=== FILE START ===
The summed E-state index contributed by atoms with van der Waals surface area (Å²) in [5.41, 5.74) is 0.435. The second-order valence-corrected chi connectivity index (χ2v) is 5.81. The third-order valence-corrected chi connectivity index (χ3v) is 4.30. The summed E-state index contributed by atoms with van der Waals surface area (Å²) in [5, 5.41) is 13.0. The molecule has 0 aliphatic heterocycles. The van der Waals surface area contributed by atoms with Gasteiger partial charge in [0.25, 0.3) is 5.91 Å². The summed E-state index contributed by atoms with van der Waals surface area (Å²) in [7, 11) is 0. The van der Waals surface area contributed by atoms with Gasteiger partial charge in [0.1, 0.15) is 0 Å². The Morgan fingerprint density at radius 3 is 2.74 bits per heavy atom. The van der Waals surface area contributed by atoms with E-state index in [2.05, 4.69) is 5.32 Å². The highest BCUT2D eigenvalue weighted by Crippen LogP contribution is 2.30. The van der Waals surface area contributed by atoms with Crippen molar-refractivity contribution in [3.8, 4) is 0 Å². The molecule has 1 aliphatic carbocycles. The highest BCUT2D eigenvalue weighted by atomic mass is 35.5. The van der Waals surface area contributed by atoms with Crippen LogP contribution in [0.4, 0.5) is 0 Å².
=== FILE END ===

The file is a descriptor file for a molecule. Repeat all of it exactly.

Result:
The summed E-state index contributed by atoms with van der Waals surface area (Å²) in [5.41, 5.74) is 0.435. The second-order valence-corrected chi connectivity index (χ2v) is 5.81. The third-order valence-corrected chi connectivity index (χ3v) is 4.30. The summed E-state index contributed by atoms with van der Waals surface area (Å²) in [5, 5.41) is 13.0. The molecule has 0 aliphatic heterocycles. The van der Waals surface area contributed by atoms with Gasteiger partial charge in [0.25, 0.3) is 5.91 Å². The summed E-state index contributed by atoms with van der Waals surface area (Å²) in [7, 11) is 0. The van der Waals surface area contributed by atoms with Gasteiger partial charge in [0.1, 0.15) is 0 Å². The Morgan fingerprint density at radius 3 is 2.74 bits per heavy atom. The van der Waals surface area contributed by atoms with E-state index in [2.05, 4.69) is 5.32 Å². The highest BCUT2D eigenvalue weighted by Crippen LogP contribution is 2.30. The van der Waals surface area contributed by atoms with Crippen molar-refractivity contribution in [3.8, 4) is 0 Å². The molecule has 1 aliphatic carbocycles. The highest BCUT2D eigenvalue weighted by atomic mass is 35.5. The van der Waals surface area contributed by atoms with Crippen LogP contribution in [0.4, 0.5) is 0 Å².